Google’s decision to terminate the employment of James Damore, the programmer who wrote an anti-diversity memo, did not violate the law, the National Labor Relations Board (NLRB), has concluded, according to reports.
Damore in his 3,000 word memo argued that Google’s diversity initiatives were misguided. He also said biological differences explained why there were more men than women in tech jobs, claiming that men are more suited to high-stress jobs and less prone to neuroticism.
When he was fired in August, Damore accused Google of violating an employee’s right to engage in “concerted activity” to address workplace issues, a category that the labor board has found can include forms of activism including lawsuits, strikes and social media posts.
Damore claimed he was fired for challenging the company’s “ideological echo chamber.”
The National Labor Relations Board, (NLRB), concluded that James Damore’s memo was sufficient grounds for terminating his employment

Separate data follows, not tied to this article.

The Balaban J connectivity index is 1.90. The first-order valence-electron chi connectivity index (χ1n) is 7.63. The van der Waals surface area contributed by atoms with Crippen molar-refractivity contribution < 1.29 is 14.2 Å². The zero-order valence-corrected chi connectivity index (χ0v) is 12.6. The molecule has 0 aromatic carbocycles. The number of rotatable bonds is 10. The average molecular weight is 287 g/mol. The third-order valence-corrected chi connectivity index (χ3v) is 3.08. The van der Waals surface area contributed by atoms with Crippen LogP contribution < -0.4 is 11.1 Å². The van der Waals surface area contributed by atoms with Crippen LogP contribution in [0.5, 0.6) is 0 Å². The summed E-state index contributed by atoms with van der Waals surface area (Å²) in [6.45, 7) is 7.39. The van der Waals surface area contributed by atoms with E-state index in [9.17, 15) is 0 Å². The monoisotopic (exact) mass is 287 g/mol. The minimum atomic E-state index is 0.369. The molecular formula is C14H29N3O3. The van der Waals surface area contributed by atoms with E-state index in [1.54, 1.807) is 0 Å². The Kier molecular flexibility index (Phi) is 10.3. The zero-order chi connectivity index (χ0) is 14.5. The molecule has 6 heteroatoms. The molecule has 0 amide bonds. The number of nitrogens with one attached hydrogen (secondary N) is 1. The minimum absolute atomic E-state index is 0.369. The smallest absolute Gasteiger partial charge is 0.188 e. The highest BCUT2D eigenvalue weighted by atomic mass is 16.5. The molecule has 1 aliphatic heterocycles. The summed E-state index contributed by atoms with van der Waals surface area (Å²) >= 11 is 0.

Jayme Sophir, an associate general counsel for NLRB outlined his legal analysis in a six-page document. He wrote that the memo, which Damore forwarded to employees at Google last year, was “so harmful, discriminatory, and disruptive” that it validated Google’s cause for firing him over “discriminatory statements.”
Jayme Sophir said “employers must be permitted to ‘nip in the bud’ the kinds of employee conduct that could lead to a ‘hostile workplace,’ ” and that Damore’s “stereotypical characterization of one gender” fell under that kind of behavior.
“Much of” Damore’s memo was probably protected under the law, the labor board’s attorney, Jayme Sophir wroe. But Sophir went on to find that Google discharged Damore only for his “discriminatory statements,” which aren’t shielded by labor law.
Because companies have a duty to comply with equal employment laws and an interest in promoting diversity, “employers must be permitted to ‘nip in the bud’ the kinds of employee conduct that could lead to a ‘hostile workplace,’ rather than waiting until an actionable hostile workplace has been created before taking action,” Sophir wrote.
The company “carefully tailored” its messages in firing Damore and in addressing employees afterward “to affirm their right to engage in protected speech while prohibiting discrimination or harassment.”
Google also disciplined one of Damore’s co-workers for sending him a threatening email in response to the memo, Sophir said.
Damore initially filed a wrongful termination suit, which he withdraw. His lawyer says he is now focusing on a class-action lawsuit against Google, which claims the company discriminates against conservative white men.